The criminal as hero

Frankly Speaking...
by A.A. Fenty
Stabroek News
October 1, 1999

Or as role-model! Naturally, in the absence of appropriate and desirable role-models, the youth will turn to dubious characters for their heroes. The successful "businessman", the skilful con-man, the violent robber, even the cop-killer is being quietly idolised by too many of our youth, I warn. Disregarding their own parents and guardians, a large proportion of our working-class youngsters is admiring and holding up "successful" criminals as examples to emulate.

The above might seem harsh but if you stand or dwell among students or certain young adults you'll hear the admiration being uttered for what the cocaine money buys for example. You'll hear the praise for the convicted person who "got off" - and the attorney who facilitated the acquittal. Alas, you'll realise that what politics spawned and a long-time lack of by-gone values nurtured, will now manifest itself in young Guyana being both tainted and impressed with the unlawful, the wrong-doing.

The lines between right and wrong became so blurred over the past two decades or so, that the youth have decided to rewrite even the well-loved adages their parents held dear; held as maxims to inform and influence clean and upright living and life-styles. Two of those are "honesty is the best policy" and "crime does not pay". As immorality and corruption took hold amongst the parents of today's teenagers and twenty-plus young people, many - too many - seem to have decided that honesty is for losers and crime can pay!

OK, I know that there are still a few thousands of our youth out there who are good Christians, Muslims, Hindus. They still try to cling to the wholesome values responsible parents endeavour to impart. But I wonder at the percentage.

Too often I witness the youth at the Stabroek car parks or at the Dance Hall, cheer the "robbers" and not the "cops", pay tribute to the prisoner, the bandit, the Convict. Crime is perceived as the avenue to the quick dollar, as against the "slow cent" of the hard-working public-servant, teacher or policeman. How do we change attitudes and preferences? Parents, teachers, community leaders, sociologists, all can supply various answers. My problem is this: How many (of us) lead truly exemplary lives?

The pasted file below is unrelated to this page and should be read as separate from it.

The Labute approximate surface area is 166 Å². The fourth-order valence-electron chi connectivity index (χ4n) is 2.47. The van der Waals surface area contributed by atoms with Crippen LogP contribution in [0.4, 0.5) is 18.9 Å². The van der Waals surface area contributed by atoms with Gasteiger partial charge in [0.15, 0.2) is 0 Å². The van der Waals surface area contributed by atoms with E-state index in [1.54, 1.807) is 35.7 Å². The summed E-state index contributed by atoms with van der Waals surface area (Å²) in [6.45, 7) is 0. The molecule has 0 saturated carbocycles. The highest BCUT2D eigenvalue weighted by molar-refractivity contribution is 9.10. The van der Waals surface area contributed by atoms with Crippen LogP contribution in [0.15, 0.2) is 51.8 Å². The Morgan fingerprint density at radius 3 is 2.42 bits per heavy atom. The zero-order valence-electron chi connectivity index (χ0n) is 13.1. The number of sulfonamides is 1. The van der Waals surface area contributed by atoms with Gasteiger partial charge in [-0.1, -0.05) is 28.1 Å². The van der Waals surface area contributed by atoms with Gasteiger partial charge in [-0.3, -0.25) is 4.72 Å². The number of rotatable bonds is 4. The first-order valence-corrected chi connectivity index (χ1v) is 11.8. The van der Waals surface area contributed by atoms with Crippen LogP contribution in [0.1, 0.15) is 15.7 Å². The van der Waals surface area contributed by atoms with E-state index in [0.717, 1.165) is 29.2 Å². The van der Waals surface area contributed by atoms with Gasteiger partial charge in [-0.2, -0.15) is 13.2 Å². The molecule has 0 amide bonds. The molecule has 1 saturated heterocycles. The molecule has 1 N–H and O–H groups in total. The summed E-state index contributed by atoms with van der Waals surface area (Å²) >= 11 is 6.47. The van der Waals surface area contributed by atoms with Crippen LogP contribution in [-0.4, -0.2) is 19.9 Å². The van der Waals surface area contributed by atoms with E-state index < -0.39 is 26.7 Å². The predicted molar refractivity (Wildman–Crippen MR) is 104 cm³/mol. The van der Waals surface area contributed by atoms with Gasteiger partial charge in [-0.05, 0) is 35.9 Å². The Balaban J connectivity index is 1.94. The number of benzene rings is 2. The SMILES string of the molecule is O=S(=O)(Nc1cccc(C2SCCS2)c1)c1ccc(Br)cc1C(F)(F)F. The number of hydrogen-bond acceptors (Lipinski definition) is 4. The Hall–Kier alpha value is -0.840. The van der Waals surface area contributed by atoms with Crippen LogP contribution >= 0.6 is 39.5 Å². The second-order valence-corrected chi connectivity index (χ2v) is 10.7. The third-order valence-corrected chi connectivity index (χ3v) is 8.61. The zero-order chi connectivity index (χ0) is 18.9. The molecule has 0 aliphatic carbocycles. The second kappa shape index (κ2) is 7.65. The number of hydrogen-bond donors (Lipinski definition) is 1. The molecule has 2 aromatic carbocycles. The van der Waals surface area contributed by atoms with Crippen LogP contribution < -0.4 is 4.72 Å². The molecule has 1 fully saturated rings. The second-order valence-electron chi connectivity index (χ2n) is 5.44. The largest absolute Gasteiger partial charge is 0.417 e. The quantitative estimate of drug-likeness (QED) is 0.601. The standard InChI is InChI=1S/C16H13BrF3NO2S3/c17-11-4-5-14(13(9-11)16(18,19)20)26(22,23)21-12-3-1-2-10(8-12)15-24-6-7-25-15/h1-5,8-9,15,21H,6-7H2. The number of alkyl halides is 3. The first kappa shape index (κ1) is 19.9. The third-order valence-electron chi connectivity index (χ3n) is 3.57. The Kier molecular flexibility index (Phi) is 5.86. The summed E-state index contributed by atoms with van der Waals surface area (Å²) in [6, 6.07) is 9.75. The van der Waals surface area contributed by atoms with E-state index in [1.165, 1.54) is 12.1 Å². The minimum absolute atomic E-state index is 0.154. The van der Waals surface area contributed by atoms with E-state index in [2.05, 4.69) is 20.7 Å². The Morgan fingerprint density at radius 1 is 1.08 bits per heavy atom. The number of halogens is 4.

As the youth sees the "success" that the "cartel-man" money buys; as he or she sees how this wealth influences teacher, police and politician, the young Guyanese also experiences the great legal battles to keep murderers alive and the outsmarting of the joint forces by vicious criminals. The society, with all its rule of law and western civilisation, lurches "forward" - in favour of the criminal.

The attorney as hero Societies such as ours, I understand, with constitutions however flawed, and "democratic institutions" and based on "the rule of law", can never do without those who can interpret the laws, apply them in the interest of justice for all, and have them tested by others who are similarly trained and who are qualified to be legal representatives and advocates. Time was, when we, the older folk, admired the grasp, the fundamental understanding of law and the resultant prosecutorial, defence and oratorical skills of certain attorneys. We held them in the highest regard, an esteem that made these legal eagles tower above mere Ministers of government, successful industrialists or priests. Only certain sportsmen or medical doctors were held in similar awe.